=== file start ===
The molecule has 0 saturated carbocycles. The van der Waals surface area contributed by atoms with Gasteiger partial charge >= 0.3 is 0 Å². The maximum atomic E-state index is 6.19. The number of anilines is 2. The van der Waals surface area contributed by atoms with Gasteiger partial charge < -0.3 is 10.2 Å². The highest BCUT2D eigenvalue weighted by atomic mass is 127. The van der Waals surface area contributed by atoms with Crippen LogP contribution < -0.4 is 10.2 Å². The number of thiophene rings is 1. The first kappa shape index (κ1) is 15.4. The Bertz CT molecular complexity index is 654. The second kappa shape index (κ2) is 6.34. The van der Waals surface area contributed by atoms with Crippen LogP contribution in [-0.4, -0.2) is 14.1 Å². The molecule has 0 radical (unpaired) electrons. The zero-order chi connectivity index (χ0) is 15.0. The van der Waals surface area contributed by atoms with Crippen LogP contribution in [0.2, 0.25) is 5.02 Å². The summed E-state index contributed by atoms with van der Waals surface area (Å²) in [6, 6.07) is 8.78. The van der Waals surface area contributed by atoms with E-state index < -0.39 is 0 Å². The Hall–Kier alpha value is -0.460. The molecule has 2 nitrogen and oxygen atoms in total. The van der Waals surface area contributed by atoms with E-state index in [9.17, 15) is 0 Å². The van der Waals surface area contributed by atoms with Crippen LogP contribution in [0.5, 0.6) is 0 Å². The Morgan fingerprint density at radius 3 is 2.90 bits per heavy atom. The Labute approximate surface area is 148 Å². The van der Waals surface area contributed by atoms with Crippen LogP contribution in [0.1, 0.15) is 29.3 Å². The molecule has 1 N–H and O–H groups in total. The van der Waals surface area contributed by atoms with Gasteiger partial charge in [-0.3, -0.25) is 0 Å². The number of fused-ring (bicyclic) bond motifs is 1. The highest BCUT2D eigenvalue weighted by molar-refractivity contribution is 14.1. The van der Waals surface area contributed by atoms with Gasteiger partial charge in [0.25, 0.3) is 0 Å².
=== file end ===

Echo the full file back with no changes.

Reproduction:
The molecule has 0 saturated carbocycles. The van der Waals surface area contributed by atoms with Gasteiger partial charge >= 0.3 is 0 Å². The maximum atomic E-state index is 6.19. The number of anilines is 2. The van der Waals surface area contributed by atoms with Gasteiger partial charge < -0.3 is 10.2 Å². The highest BCUT2D eigenvalue weighted by atomic mass is 127. The van der Waals surface area contributed by atoms with Crippen LogP contribution < -0.4 is 10.2 Å². The number of thiophene rings is 1. The first kappa shape index (κ1) is 15.4. The Bertz CT molecular complexity index is 654. The second kappa shape index (κ2) is 6.34. The van der Waals surface area contributed by atoms with Crippen LogP contribution in [-0.4, -0.2) is 14.1 Å². The molecule has 0 radical (unpaired) electrons. The zero-order chi connectivity index (χ0) is 15.0. The van der Waals surface area contributed by atoms with Crippen LogP contribution in [0.2, 0.25) is 5.02 Å². The summed E-state index contributed by atoms with van der Waals surface area (Å²) in [6, 6.07) is 8.78. The van der Waals surface area contributed by atoms with E-state index < -0.39 is 0 Å². The Hall–Kier alpha value is -0.460. The molecule has 2 nitrogen and oxygen atoms in total. The van der Waals surface area contributed by atoms with E-state index in [9.17, 15) is 0 Å². The van der Waals surface area contributed by atoms with Crippen LogP contribution in [0.5, 0.6) is 0 Å². The Morgan fingerprint density at radius 3 is 2.90 bits per heavy atom. The Labute approximate surface area is 148 Å². The van der Waals surface area contributed by atoms with Crippen LogP contribution in [0.1, 0.15) is 29.3 Å². The molecule has 1 N–H and O–H groups in total. The van der Waals surface area contributed by atoms with Gasteiger partial charge in [-0.3, -0.25) is 0 Å². The number of fused-ring (bicyclic) bond motifs is 1. The highest BCUT2D eigenvalue weighted by molar-refractivity contribution is 14.1. The van der Waals surface area contributed by atoms with Gasteiger partial charge in [0.25, 0.3) is 0 Å².